Wago connectors are great, but for the most part overkill.
    As long as you connect solid wires, push-in connectors are cheaper, readily available, convenient and if you think that you want to add another wire later, just use one with more ports than needed.
    Wire nuts are cool, what else allows to connect 2 AWG12 solid with 13 AWG24 stranded? (Don't do that). You will need them or the Wago, when you connect solid wirewith stranded (lights etc.).
    Mark your cables, nobody does that in residential, but it's so nice to open a box and see a cable belongs to circuit #256, which you can find on the plan that got lost immediately after the work was done.
    Buy good tools, especially a decent wire stripper, a good voltage tester and a receptacle tester.

    Understand what you are doing and do it thoroughly! There are no shortcuts in electrical work, that is, some are deadly! Don't worry it's unlikely that you die from an electric shock, you have a better chance that your house burns down due to an electric fire.
    Good luck,

    Thomas

  4. Mike Ferro | | #6

    As others have mentioned, the details matter when wiring a house. I'd recommend finding a good supply house near you and getting all of your material from them rather than Home Depot or Lowes. Typically former electricians work at supply houses and are more than happy to offer you advice on some of the nuances of wiring.

    Also, make sure you are also familiar with NFPA guidelines for smoke and carbon monoxide detectors. Placement and wiring requirements are very specific and could be life saving.

  5. Joe Norm | | #8

    If you're a details person and have friends that can check your work I'd say go for it. If those things are not true for you then I say hire a professional.

    Also the advice about using nothing smaller than #12 is bad. 14(white) for lighting, 12(yellow) for receptacles. 14 is much nicer to work with and fit into switch boxes.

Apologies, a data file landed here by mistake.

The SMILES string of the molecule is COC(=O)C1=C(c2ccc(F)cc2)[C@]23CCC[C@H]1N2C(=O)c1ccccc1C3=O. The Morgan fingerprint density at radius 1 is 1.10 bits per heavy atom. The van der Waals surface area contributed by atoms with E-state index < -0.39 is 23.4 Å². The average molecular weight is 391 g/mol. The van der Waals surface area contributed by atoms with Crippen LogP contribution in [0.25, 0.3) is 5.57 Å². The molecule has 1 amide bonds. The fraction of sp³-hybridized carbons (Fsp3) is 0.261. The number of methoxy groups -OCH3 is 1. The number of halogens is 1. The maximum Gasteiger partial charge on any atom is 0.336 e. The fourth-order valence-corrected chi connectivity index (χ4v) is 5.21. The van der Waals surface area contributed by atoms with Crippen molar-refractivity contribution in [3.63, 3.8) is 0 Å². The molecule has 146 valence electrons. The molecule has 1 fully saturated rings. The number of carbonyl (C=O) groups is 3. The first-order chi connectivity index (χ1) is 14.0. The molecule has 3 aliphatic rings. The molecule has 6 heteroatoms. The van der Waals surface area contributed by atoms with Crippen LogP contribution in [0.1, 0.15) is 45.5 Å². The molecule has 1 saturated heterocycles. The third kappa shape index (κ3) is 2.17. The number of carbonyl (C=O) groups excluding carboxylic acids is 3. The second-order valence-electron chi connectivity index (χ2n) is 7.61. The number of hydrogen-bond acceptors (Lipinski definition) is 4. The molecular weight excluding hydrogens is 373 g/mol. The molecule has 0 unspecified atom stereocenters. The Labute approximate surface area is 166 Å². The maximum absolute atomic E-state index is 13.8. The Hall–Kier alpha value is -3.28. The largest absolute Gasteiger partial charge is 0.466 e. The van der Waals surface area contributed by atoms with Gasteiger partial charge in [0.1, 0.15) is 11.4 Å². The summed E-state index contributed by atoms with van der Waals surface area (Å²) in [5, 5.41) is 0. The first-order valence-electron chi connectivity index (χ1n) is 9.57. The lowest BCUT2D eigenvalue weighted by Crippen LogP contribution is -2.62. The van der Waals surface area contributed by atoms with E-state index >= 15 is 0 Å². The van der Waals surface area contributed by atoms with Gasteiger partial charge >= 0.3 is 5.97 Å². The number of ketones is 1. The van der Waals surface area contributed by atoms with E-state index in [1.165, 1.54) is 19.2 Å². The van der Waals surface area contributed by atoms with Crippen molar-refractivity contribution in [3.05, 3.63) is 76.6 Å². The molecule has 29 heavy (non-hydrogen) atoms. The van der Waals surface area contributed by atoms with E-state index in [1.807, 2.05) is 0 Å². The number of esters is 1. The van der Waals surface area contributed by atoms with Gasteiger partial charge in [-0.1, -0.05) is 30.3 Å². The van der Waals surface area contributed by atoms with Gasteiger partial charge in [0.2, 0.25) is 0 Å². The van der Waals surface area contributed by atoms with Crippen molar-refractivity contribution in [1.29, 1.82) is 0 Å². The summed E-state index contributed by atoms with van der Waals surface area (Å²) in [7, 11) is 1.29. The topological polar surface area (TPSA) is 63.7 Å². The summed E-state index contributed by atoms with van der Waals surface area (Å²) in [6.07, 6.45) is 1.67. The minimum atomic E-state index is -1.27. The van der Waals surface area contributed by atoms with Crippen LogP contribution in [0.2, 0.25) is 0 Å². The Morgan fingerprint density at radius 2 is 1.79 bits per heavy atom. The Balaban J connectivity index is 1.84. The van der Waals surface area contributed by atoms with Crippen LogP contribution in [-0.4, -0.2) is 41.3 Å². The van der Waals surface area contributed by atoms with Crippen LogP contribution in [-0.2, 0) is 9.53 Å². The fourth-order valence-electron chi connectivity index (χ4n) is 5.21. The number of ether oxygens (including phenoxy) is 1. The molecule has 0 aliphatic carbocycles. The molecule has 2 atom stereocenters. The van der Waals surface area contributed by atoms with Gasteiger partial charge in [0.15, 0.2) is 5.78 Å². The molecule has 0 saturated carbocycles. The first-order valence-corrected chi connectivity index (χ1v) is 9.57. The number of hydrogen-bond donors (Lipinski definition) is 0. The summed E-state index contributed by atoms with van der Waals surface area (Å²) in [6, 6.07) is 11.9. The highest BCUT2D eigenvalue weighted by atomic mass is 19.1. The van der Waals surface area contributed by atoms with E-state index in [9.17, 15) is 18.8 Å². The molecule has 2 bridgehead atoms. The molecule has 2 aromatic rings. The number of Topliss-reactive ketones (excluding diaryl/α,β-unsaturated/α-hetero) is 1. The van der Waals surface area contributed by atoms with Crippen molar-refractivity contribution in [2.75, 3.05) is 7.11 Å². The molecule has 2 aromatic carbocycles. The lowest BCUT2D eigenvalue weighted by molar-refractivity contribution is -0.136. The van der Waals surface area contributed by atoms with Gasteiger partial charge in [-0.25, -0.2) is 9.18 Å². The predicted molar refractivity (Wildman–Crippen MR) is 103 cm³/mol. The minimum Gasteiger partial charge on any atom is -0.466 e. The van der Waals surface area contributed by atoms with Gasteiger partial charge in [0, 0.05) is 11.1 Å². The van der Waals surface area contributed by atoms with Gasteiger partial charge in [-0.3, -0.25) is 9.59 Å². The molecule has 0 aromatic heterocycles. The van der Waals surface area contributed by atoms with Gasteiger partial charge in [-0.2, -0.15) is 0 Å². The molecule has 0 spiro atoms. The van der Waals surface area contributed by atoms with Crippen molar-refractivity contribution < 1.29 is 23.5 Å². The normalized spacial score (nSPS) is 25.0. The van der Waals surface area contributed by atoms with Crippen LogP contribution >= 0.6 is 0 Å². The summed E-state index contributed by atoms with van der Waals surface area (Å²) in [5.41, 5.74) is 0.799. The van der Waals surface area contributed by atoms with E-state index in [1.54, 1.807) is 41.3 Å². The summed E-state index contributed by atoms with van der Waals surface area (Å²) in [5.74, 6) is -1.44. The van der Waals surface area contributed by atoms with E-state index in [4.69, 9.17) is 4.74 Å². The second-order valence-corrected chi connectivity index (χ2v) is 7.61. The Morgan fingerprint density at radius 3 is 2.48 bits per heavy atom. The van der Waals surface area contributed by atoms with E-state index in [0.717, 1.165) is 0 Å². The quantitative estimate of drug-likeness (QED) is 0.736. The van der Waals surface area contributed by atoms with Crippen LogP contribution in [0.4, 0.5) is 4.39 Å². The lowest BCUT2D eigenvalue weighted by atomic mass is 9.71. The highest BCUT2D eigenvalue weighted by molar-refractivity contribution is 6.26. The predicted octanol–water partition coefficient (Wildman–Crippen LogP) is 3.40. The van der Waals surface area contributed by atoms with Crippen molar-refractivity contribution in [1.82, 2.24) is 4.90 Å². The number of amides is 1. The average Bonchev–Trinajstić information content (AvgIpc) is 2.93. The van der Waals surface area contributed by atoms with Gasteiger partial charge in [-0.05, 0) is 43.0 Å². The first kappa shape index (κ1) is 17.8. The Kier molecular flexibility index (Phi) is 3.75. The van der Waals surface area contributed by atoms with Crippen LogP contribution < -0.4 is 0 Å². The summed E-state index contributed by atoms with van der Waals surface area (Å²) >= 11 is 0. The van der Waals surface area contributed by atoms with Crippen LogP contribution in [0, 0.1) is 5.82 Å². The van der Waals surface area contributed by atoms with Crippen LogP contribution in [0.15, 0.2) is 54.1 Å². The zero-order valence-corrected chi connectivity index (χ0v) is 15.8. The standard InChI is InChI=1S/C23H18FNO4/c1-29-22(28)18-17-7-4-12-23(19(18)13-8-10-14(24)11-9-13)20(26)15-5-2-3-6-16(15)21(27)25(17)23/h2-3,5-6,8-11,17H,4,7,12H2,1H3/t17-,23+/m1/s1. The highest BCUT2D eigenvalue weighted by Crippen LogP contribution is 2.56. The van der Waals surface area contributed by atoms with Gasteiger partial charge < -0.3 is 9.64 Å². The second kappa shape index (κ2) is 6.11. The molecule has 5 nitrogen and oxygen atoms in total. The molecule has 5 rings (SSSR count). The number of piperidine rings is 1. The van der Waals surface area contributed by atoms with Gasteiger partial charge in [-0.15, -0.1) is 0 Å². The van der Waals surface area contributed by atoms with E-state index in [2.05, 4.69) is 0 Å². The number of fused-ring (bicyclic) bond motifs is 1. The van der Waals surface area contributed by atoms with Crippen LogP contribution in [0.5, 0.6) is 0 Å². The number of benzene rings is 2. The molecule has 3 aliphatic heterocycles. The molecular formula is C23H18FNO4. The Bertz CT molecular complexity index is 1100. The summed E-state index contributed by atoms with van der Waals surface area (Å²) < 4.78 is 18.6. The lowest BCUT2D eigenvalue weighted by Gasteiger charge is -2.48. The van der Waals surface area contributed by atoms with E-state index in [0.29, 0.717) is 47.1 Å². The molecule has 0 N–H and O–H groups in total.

1. Thomas Teichmann | | #10

      You are right regarding 14 and lights, it's easier. The article that Brandon mentioned used 14 also for the receptacles in living room and bed rooms.

  6. Joe Braun | | #9

    One thing I think everyone here is missing is that you need to start with the NEC2020 codebook. Like everything, you need to learn what is required. This includes wire size, wire type, grounding, bonding, conduit fill, single/double pole, the 80% rule, wet areas, etc.

    Once you know that, you can start watching videos to understand what is being discussed in the code. There was a lot changed in the 2020 update. A few examples were that almost every circuit must be GFCI and Arc fault protected now, the outlet requirements for a kitchen island is based on sqft now, and the house must have a discount on the outside of the building so that the fire dept can shut the power off to the house. There is a lot to know.

    If you haven't ever installed a new circuit(s) to the panel, changed out a breaker before, or don't know what the 80% rule is, you probably shouldn't start with doing an entire house to learn.

  7. Mark Nagel | | #11

    Reminds me of fishing, opening up a can of worms :-)

    As mentioned, if you do not have any experience and you don't have a sense of detail then you shouldn't do this on your own. A big reason is that if, as I would expect in nearly all locations, you have to have things inspected you could end up with a really expensive learning lesson.

    Might consider hiring someone and then helping them (you do a bunch of leg work). I did that for/with my garage. It's a good learning experience in addition to helping save a few dollars.

    Not that you want to test it, but what happens with insurance claims should a problem occur? To-date I've only had professionals do wiring in my buildings that are insured: I am planning though, on wiring my self-build (hoping to run my electrical plans by my electrician).